Members of the public are being asked to help identify dust features on the surface of Mars.
Volunteers can go to the Planetfour website to see millions of images taken by the Mars Reconnaissance Orbiter (MRO).
The images show some unusual features around Mars' southern polar region.
The website gives volunteers a quick tutorial which illustrates some of the likely features of the Martian Antarctic.
They are then asked to explore the images and record any unusual activity.
Every winter Mars' southern polar region is blanketed by a layer of frozen carbon dioxide (dry ice), up to one metre deep. In the springtime, this seasonal polar cap sublimes (changes directly from ice to gas).
"One of the things we found in the MRO images is a really weird set of features that are associated with this process," says Chris Lintott from Oxford University.
Over the winter the seasonal ice layer is transformed to translucent slab ice, which allows sunlight to penetrate to the ground below in the spring. The ground warms up causing the ice to sublime from the bottom.
This results in gas becoming trapped below the ice layer, under increasing pressure. When a crack or a rupture develops the gas flows out of the opening. The escaping gas carries along loose material, or dust, eroded from the ground. The gas and dust flow up to the top of the ice layer and out into the ambient wind.
The material lands on top of the seasonal ice layer, downwind of the vent, in fan-shaped deposits.
"Every Spring we get a network of really quite spectacular geysers of gas suddenly ripping up from underneath the surface. What you see from orbit is a deposit of material in a fan shape that is left over from the explosion. Over time channels build up around this and those channels tend to be known as 'spiders'", adds Dr Lintott.
They have these long, thin legs all coming from a central point. What we'd like to do is to try and understand this process because it will help us understand the dynamics of the Martian atmosphere and Martian weather."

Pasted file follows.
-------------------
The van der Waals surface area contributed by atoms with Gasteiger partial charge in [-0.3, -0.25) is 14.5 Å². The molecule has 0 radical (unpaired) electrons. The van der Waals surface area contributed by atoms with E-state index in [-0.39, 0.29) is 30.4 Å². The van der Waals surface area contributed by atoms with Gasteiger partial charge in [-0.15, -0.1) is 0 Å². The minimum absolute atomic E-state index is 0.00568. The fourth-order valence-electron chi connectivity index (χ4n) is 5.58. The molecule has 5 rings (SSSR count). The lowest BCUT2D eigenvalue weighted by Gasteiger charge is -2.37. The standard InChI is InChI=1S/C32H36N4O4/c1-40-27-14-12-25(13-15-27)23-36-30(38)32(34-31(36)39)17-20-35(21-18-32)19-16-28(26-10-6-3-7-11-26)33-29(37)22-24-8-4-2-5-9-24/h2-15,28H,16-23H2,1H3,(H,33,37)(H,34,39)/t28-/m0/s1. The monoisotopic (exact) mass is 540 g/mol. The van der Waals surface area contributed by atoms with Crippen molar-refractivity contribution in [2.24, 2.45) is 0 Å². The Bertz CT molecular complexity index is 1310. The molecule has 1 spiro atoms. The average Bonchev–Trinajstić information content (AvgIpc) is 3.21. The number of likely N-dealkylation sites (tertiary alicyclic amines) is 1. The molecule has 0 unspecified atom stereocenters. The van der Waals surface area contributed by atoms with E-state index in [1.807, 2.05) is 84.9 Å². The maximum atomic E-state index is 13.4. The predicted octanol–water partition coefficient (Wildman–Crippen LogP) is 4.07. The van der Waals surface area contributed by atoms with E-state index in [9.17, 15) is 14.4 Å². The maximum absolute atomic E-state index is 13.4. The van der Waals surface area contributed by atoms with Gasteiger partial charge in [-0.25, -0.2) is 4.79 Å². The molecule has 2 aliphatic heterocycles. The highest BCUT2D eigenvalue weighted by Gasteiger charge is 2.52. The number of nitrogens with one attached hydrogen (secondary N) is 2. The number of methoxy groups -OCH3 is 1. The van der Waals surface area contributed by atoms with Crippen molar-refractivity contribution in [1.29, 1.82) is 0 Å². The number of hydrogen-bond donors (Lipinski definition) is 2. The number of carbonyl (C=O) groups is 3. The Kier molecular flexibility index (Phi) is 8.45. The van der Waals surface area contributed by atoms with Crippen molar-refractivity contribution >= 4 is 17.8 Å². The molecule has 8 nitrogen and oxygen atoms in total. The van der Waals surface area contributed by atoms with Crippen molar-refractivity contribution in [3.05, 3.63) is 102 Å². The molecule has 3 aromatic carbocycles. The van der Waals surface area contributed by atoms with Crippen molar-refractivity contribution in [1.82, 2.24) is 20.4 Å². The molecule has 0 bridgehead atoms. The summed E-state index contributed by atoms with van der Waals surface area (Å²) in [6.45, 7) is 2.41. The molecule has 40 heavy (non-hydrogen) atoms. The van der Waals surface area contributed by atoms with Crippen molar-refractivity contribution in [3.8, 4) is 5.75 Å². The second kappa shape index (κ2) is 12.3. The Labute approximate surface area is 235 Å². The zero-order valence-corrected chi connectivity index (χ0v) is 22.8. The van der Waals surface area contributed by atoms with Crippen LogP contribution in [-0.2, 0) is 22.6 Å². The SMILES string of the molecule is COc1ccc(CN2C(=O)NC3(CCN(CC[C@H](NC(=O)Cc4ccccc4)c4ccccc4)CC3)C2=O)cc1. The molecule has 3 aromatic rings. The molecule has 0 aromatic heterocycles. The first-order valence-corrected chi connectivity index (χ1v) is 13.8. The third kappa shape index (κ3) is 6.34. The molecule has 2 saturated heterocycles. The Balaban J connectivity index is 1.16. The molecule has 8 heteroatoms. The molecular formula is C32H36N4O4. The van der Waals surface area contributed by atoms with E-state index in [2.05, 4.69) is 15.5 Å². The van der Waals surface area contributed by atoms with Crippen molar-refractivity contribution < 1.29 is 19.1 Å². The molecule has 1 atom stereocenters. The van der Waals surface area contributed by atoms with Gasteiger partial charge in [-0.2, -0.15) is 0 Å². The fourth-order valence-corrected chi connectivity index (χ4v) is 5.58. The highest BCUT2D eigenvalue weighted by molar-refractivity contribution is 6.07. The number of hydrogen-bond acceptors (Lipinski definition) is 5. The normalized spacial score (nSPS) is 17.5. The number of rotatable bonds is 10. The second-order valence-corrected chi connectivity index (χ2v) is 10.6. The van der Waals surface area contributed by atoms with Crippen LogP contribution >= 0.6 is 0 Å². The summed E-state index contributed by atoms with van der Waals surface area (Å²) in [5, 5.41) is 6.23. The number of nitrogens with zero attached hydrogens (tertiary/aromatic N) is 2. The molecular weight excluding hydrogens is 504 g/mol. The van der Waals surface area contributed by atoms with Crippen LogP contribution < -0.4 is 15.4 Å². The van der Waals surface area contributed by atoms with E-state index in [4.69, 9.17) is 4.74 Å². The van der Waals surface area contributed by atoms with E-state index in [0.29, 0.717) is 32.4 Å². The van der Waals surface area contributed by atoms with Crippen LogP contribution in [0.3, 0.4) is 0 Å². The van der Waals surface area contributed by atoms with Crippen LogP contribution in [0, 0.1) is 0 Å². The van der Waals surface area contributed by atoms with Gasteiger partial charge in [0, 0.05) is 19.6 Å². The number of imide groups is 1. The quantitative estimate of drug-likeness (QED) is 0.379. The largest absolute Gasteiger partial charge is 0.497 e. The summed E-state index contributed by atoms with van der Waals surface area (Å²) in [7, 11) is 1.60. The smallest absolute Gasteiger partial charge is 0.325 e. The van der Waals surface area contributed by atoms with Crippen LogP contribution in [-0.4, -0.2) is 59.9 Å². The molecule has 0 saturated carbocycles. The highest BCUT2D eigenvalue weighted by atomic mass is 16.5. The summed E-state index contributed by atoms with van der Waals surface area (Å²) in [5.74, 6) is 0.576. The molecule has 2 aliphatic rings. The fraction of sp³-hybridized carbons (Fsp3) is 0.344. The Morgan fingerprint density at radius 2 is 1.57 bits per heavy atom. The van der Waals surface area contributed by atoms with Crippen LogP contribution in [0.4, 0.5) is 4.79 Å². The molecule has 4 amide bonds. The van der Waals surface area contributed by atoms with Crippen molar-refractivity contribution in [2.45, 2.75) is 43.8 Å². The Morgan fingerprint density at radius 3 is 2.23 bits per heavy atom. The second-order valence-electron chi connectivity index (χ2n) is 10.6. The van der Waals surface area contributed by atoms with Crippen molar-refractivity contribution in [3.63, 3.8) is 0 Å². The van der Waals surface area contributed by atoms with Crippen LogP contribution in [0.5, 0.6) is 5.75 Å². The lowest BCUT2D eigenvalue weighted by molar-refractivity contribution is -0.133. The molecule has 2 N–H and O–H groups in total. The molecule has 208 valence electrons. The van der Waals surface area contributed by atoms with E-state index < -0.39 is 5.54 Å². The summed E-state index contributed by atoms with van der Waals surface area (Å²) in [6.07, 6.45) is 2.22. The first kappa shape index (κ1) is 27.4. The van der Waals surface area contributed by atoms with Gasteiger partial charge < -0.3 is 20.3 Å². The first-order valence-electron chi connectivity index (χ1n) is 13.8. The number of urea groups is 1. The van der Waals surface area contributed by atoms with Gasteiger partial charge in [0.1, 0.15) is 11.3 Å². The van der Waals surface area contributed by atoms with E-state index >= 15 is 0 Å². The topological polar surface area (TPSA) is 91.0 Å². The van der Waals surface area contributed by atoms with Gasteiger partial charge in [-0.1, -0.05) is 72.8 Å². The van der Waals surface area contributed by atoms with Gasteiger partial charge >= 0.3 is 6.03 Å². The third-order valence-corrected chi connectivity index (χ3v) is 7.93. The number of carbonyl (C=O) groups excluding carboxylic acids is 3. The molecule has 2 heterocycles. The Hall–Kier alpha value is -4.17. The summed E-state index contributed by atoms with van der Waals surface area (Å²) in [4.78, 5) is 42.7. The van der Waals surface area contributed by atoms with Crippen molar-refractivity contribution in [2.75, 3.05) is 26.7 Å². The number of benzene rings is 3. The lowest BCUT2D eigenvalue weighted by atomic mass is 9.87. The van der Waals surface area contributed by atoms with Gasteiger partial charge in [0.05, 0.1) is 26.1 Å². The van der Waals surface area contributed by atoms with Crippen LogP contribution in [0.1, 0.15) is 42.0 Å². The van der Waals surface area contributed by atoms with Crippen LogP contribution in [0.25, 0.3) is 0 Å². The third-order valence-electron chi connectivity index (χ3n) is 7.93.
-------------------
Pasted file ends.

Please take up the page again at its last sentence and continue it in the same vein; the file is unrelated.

But these spiders and fans can only be found by eye - there's no computer that can pick them out, and they change over time.
Planetary scientists want to identify the regions where these explosions are happening and make a weather map of the last few years, by using the fans to trace the wind directions.
"We want people to look through images of the Martian surface - it's a region that's never been explored in this detail before - no one has ever seen these images close up, so we don't know what would be there," says Dr Lintott.
"When you're exploring new territory you always expect the unexpected, this is a very un-Earth like place, so we don't really know what might or might not be there.
In other MRO images people have spontaneously found avalanches happening, for example.
We've also got a shot at finding some fresh craters, from impacts just in the few years while MRO has been in orbit. This is uncharted territory."
Dr Candice Hansen, one of the scientists working on the project, cautions that "there won't be instant results - we will take the citizen scientist measurements of the fans and turn them into maps of wind direction over time. We'll then compare existing Mars weather models to our data."
Contributors can check the Zooniverse website to keep up to date with the project's progress.
Stargazing Live returns to BBC Two at 20:00 GMT on Tuesday, Wednesday and Thursday, 8-10 January 2013. Preliminary results of the Mars exploration by Stargazing viewers will feature in the final programme.